Mary Vaux Walcott

Mary Morris Vaux Walcott, botanical artist, photographer, glaciologist, mountaineer (born 31 July 1860 in Philadelphia, Pennsylvania; died 22 August 1940 in Saint Andrews, NB). For over 40 years, Vaux Walcott spent nearly every summer in the Canadian Rockies, where she and her brothers conducted some of the first studies of glaciers in Canada. She also became the first woman in Canada to summit a peak over 3,000 m. An avid and accomplished botanical artist, Vaux Walcott’s crowning achievement was the publication of 400 of her watercolours in the five-volume North American Wild Flowers.

Mary Morris Vaux Walcott, botanical artist, photographer, glaciologist, mountaineer (born 31 July 1860 in Philadelphia, Pennsylvania; died 22 August 1940 in Saint Andrews, NB). For over 40 years, Vaux Walcott spent nearly every summer in the Canadian Rockies, where she and her brothers conducted some of the first studies of glaciers in Canada. She also became the first woman in Canada to summit a peak over 3,000 m. An avid and accomplished botanical artist, Vaux Walcott’s crowning achievement was the publication of 400 of her watercolours in the five-volume North American Wild Flowers.
Mary Vaux Walcott

Early Life

Mary Morris Vaux was born into a wealthy and prominent Quaker family in Philadelphia, Pennsylvania on 31 July 1860. The eldest of three children, Vaux Walcott’s two younger brothers were George Jr. and William. Although the Quaker community valued the pursuit of knowledge and afforded women a relative degree of equality, she did not have the opportunity to attend university. Vaux Walcott’s mother died soon after she graduated from the Friends Select School in Philadelphia. As the only daughter in the family, she became responsible for looking after her father and brothers, managing the household and working on the family’s dairy farm.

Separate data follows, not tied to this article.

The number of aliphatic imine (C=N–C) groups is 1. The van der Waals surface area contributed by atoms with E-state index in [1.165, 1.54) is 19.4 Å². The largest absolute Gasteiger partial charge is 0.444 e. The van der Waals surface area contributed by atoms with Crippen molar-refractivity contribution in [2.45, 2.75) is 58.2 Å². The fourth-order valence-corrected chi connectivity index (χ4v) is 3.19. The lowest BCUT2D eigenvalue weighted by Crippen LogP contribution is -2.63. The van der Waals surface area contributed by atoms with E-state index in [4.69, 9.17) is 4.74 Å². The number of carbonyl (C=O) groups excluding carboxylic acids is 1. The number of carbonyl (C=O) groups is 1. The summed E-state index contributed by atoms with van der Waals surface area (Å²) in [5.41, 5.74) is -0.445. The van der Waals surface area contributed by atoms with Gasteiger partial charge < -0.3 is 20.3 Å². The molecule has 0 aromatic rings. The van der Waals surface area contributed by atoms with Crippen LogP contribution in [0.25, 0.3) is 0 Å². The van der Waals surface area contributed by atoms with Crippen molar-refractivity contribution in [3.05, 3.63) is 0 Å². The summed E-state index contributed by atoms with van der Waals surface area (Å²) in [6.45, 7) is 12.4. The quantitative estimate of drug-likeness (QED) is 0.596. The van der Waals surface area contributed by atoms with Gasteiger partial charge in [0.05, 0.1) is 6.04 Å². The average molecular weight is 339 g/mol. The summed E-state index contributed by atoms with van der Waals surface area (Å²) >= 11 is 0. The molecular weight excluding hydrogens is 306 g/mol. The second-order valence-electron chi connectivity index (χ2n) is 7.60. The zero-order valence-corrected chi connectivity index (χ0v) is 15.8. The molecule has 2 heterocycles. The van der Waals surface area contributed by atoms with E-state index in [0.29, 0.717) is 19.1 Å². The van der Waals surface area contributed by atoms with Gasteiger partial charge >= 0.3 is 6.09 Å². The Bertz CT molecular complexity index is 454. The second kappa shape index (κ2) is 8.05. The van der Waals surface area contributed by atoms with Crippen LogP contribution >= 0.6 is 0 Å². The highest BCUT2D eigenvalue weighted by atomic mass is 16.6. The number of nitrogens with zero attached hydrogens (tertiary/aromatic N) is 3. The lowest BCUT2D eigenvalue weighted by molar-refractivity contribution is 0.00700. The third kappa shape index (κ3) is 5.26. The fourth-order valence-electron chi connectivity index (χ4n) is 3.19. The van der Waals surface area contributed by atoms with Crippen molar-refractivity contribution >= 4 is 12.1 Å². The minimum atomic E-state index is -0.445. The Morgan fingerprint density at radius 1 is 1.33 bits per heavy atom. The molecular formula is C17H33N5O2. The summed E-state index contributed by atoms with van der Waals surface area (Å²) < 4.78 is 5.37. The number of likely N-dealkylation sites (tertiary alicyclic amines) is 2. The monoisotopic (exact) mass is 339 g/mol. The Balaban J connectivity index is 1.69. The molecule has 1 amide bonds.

Trips to the Canadian Rockies

The Vaux family first visited the Canadian Rockies in 1887, on a summer holiday on the newly opened Canadian Pacific Railway (CPR). They stopped at the Glacier House Hotel in the Selkirk Mountains and became enamored with the region. When the family finally returned to the area seven years later, they noticed that the Illecillewaet Glacier they had visited during their first trip had visibly receded. Because of this, the siblings embarked on a decades-long mission of documenting the changing glaciers in drawings, maps, surveys and photographs, returning to the area every summer. Their work constitutes some of the earliest glacial research in Canada.

The Vaux siblings took around 2,500 photos of the peaks and glaciers of the Rockies. Vaux Walcott became a proficient photographer and was responsible for developing their photos. Their photographs were exhibited and used in CPR pamphlets. Because she was a woman, Vaux Walcott’s exhibited drawings and photographs were credited only with her surname.

After her youngest brother William’s death in 1908 and due to George Jr.’s increasing commitments in Philadelphia, Vaux Walcott continued the family’s glacial studies by herself. George Jr. and her father occasionally accompanied her on these trips, but she typically returned alone.

Of course golf is a fine game, but can it compare with a day on the trail, or a scramble over the glacier, or even with a quiet day in camp to get things in order for the morrow’s conquest? Some how when once this wild spirit enters the blood, golf courses and hotel piazzas, be they ever so brilliant, have no charm, and I can hardly wait to be off again.
─ Mary Vaux Walcott


Mountaineering